A Little Southern Luck for the New Year

By Chef Heather Hunsacker, of foodonthetable.com

For many the New Year means a clean fresh start and new beginning. And while we all have good intentions to stick to the goals or resolutions the New Year brings, why not increase your odds with a little old fashioned luck!

Many countries and cultures throughout the world celebrate the New Year with time-honored traditions. For me, growing up in the south meant my family celebrated the New Year with a big ole pot of black-eyed pea soup and homemade cornbread.

Legend has it that back during the Civil War, many of the South’s crops and livestock were destroyed during battle. The surviving southerners discovered black-eyed peas, providing them with food and nourishment. Thus, this humble legume has become a symbol of luck and prosperity.

Some Fun Facts:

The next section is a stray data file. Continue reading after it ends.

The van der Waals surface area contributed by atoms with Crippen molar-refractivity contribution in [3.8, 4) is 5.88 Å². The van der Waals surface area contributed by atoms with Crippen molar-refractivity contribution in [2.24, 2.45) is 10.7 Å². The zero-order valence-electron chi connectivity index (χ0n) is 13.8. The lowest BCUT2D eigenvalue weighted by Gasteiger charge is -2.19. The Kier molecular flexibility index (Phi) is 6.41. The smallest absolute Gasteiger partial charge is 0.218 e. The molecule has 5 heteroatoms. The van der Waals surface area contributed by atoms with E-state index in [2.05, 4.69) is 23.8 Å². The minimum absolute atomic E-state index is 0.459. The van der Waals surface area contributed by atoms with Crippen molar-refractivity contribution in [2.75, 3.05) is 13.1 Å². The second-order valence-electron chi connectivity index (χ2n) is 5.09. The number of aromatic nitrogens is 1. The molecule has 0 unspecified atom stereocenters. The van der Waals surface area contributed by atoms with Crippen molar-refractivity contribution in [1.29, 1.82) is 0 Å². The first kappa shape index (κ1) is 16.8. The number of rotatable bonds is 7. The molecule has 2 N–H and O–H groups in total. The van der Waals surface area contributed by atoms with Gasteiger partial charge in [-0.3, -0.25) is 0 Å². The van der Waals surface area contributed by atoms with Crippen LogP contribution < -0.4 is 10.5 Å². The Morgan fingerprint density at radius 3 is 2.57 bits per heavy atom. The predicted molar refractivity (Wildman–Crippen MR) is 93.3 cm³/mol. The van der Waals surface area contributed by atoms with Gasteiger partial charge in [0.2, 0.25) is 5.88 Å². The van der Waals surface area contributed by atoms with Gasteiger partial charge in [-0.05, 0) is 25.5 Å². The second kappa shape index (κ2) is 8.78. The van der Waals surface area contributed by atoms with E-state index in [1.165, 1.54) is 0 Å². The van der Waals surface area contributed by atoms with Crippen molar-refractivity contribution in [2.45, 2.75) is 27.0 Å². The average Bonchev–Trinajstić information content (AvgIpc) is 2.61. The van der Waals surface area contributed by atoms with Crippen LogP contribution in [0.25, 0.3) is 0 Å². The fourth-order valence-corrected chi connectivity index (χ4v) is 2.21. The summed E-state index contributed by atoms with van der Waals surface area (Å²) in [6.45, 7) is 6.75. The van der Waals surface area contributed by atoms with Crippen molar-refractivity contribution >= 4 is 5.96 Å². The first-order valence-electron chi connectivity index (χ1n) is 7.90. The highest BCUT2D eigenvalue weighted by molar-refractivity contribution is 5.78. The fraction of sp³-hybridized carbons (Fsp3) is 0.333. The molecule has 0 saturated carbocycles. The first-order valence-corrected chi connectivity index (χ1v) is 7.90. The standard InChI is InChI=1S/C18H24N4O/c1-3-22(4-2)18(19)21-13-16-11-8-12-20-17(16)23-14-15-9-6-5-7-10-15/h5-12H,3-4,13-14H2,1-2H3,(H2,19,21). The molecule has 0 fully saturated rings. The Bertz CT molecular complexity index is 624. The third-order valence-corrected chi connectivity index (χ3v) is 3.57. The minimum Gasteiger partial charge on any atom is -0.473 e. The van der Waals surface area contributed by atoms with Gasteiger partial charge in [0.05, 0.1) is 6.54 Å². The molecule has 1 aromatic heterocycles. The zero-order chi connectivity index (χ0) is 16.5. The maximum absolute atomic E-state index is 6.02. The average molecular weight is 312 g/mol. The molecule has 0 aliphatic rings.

• The black-eyed pea is an excellent source of Calcium, Folate, and Vitamin A.
  • Cornbread is often served with black-eyed peas to represent gold and wealth.
  • Many believe that for the best chance of luck and fortune every day in the year ahead, one must eat at least 365 black-eyed peas on New Year’s Day.
  • For many countries legumes including beans, peas, and lentils are all symbolic of money. Their small, round appearance resembles coins. When cooked the legume swells in size, so many believe if consumed on New Year’s Day, financial rewards will follow in the New Year!

About the Author

Chef Heather attended and graduated from Le Cordon Bleu College of Culinary Arts, but has been developing family friendly meals since she was nine years old in her mother’s kitchen. She is an avid “crockpotter” and knows how to get food on the table in a pinch. She currently serves as a writer and recipe developer for meal planning site foodonthetable.com .

2 replies
  1. Carrie O'Neill
    Carrie O'Neill says:

    Love this!! Great fun facts that I have never known – my whole life!! (and I am in my 40’s!) Defiantly going to be making this for New Years Day!!

  2. R Hicks
    R Hicks says:

    We always have the black eyed peas, and of course collards for lots of money in the new year. LOL!

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